When I was a kid, the only sounds at a ballpark - at Fenway, in any case - not coming from the game itself were player introductions by Sherm Feller and the organ playing of John Kiley. Had cell phones been around then, and someone had had the temerity to pull one out and make a call during the game, the fans in that section probably would have grabbed the thing and shoved it up his ass while Kiley played a rousing rendition of "The Mexican Hat Dance". Had anyone tried to start The Wave, they would have been carted away to the Massachusetts Home For The Terminally Bewildered.
Certain people I am acquainted with – Hi, Daryl! – find baseball a hideous bore. I always used to counter such complaining by saying that baseball is the thinking man’s game, and if you find it boring, well, it’s not because the game is stupid. Now I have to acknowledge that argument as being false. There is absolutely no way for anyone to even begin to think at a baseball game these days. As soon as any sort of cogent thought begins to form in your head, it’s time for a sausage race, or time to guess tonight’s attendance, or time to sing Sweet Caroline, for God’s sakes (although I do have to admit to getting a certain perverse pleasure from imagining some visitor from out of town hearing 35,000 Sox fans singing a Neil Diamond tune and trying to fathom why. The fact that there is no good reason is what makes it an especially entertaining thought.)
The ball park – any ball park – used to be a pastoral place, green and relaxing, where you could watch a ballgame unfold while enjoying a bit of sun and the ambiance peculiar to the sport. If the game went four hours, or went into extra innings, or – pleasure of pleasures! – you attended a doubleheader, so much the better. That was just more enjoyment. Now, however, the "baseball is too slow!" crowd, their charge led by the cretins at FOX, has seized the day. They've done their damnedest to turn major league baseball into football. What they've succeeded in doing is to make attending a game something much less than pleasurable for fans from a generation or two previous; neither a thinking game nor a game of constant adrenalin rush, but some hybrid monstrosity of sport containing not enough of either to satisfy.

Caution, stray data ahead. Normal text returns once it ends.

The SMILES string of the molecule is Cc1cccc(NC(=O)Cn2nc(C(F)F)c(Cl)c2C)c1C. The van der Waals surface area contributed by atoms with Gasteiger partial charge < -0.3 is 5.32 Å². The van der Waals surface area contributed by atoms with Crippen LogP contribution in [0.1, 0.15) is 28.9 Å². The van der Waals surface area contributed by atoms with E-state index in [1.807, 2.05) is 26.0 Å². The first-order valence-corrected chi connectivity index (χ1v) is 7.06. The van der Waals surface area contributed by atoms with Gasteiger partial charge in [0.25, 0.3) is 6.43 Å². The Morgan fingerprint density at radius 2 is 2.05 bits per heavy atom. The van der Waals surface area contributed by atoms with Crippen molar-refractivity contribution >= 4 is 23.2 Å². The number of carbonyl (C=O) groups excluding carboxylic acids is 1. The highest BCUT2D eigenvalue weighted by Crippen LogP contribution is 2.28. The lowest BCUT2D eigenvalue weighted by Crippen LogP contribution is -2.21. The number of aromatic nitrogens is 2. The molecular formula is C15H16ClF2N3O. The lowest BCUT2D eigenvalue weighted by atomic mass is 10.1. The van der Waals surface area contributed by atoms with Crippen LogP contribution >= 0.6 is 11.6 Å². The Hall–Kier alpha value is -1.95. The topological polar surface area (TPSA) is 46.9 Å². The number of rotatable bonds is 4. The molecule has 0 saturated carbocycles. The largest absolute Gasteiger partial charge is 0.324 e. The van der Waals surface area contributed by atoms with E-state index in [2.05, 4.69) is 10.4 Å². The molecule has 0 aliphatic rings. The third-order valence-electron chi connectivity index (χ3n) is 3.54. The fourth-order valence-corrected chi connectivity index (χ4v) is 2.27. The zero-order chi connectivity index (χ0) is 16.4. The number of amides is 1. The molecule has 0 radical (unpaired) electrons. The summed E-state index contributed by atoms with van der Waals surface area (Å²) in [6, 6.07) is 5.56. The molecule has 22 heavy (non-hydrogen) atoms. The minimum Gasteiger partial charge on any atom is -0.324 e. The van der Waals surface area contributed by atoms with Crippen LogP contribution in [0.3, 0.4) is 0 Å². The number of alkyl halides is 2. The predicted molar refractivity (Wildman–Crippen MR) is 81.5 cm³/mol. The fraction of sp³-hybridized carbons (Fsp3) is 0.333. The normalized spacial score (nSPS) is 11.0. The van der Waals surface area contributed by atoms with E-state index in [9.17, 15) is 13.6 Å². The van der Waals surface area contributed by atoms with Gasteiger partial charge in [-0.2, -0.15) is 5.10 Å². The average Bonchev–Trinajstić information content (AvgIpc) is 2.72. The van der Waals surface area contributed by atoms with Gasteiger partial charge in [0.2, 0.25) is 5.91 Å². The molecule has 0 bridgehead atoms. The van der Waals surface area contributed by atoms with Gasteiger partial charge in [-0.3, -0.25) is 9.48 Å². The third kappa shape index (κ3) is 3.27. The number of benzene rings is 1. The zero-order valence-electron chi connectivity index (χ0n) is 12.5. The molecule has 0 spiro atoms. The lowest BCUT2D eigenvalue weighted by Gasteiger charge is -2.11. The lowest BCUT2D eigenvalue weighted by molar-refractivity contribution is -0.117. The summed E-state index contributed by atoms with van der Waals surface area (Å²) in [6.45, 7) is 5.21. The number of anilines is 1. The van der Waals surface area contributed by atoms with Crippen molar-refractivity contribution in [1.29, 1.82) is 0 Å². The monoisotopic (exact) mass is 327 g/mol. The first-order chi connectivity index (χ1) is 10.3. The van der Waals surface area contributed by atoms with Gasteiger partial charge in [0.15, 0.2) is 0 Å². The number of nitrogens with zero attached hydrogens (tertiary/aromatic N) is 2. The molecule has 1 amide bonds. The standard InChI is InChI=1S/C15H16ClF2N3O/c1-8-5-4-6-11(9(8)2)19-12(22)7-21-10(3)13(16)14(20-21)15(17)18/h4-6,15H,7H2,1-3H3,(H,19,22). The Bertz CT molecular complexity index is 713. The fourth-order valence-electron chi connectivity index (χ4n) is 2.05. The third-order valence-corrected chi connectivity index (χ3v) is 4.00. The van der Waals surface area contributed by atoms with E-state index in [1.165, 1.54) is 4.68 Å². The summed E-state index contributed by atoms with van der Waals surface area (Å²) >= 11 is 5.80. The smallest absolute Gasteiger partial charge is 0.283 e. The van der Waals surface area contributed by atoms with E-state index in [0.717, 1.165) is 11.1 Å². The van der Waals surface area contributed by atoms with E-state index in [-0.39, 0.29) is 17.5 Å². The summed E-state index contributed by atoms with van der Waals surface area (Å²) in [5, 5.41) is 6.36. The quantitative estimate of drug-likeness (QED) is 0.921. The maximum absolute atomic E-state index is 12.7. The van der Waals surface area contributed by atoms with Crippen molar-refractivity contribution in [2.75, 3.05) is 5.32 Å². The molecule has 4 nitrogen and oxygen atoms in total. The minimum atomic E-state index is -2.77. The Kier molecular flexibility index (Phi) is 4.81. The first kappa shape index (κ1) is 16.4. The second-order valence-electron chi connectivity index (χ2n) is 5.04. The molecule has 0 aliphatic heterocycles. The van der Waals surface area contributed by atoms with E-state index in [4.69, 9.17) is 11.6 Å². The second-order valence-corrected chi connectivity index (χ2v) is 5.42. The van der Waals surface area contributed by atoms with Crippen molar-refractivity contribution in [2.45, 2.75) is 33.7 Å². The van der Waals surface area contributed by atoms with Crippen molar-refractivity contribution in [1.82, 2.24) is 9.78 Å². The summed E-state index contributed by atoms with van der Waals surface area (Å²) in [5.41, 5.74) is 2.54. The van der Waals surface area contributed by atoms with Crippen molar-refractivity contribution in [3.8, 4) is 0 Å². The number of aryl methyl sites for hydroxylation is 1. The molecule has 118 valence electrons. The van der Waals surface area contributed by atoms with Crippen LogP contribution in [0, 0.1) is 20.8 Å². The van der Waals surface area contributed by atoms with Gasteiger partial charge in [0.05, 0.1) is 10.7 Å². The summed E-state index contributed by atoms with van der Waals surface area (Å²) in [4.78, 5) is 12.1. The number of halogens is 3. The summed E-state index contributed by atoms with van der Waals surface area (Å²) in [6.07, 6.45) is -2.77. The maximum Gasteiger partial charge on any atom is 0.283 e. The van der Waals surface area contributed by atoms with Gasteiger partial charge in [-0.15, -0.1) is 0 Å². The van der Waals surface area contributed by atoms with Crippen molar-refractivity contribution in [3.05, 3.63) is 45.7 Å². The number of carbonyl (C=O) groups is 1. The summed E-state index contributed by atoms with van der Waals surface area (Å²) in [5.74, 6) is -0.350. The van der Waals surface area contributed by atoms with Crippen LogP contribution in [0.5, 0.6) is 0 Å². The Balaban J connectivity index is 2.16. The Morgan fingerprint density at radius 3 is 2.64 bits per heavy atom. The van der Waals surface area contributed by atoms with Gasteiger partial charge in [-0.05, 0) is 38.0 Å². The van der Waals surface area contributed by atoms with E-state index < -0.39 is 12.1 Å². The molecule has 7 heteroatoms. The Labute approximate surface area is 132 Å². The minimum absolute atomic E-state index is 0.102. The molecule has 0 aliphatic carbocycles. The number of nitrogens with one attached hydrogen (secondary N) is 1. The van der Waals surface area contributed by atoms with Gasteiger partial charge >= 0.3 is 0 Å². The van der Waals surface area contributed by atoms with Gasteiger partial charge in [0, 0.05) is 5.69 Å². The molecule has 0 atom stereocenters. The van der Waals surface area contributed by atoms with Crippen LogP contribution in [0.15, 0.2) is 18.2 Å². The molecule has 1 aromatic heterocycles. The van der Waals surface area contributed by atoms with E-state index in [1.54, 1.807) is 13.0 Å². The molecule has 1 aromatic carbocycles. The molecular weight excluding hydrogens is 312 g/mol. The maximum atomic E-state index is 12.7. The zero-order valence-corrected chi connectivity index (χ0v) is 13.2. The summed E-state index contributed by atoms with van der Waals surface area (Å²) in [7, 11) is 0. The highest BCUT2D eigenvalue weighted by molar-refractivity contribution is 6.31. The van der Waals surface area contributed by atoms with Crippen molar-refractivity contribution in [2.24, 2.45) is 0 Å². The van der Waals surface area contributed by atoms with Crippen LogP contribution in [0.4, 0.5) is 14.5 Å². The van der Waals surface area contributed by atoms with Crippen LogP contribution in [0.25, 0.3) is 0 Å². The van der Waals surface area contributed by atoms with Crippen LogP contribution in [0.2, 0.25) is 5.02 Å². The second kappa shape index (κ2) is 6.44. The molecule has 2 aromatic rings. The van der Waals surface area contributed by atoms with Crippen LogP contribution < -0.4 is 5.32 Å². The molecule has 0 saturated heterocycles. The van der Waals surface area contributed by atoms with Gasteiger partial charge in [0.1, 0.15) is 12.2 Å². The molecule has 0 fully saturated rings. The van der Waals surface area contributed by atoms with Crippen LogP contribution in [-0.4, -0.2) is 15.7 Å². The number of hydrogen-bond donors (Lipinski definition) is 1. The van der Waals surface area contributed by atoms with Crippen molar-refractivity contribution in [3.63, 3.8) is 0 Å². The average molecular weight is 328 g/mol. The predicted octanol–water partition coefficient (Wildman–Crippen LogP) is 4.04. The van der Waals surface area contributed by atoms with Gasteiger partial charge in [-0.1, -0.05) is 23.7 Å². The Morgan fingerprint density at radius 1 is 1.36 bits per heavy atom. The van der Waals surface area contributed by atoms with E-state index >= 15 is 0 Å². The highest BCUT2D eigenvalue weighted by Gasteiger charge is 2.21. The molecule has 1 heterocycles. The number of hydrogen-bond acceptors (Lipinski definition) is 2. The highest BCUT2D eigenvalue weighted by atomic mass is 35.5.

Despite my moaning, baseball IS still the thinking man’s sport. It’s just that you have to do your thinking at home with the sound turned down on your TV (or, better yet, with the game on your radio, where you often can use your imagination to create any ballpark and any era you like.) Actually being at the ballpark, these days, is good for getting drunk on lousy beer and stuffing your gullet full of questionable food choices. That used to be only part of the experience, but now it is the best part of it. What a shame. For me, ticket prices have gone through the roof and entertainment value has plummeted to the sub-basement. I’m sure mileage varies tremendously for most baseball fans as shown by ever-increasing attendance figures. For me, though, I think my last baseball game at Fenway may have been my last baseball game at Fenway. I loved the company – Fast Freddy is always a kick to be with – but I can’t imagine subjecting myself to that experience again.
(Of course, if you invite me to a World Series game, I’ll accept. I may be crotchety, but I’m not totally insane.)
Soon, with more better stuff.
P.S. Some real ballplayers, The Bombers, finally resume play this Sunday. I'll have a wrap-up of that action come Tuesday (I'm taking Monday off.) See you then.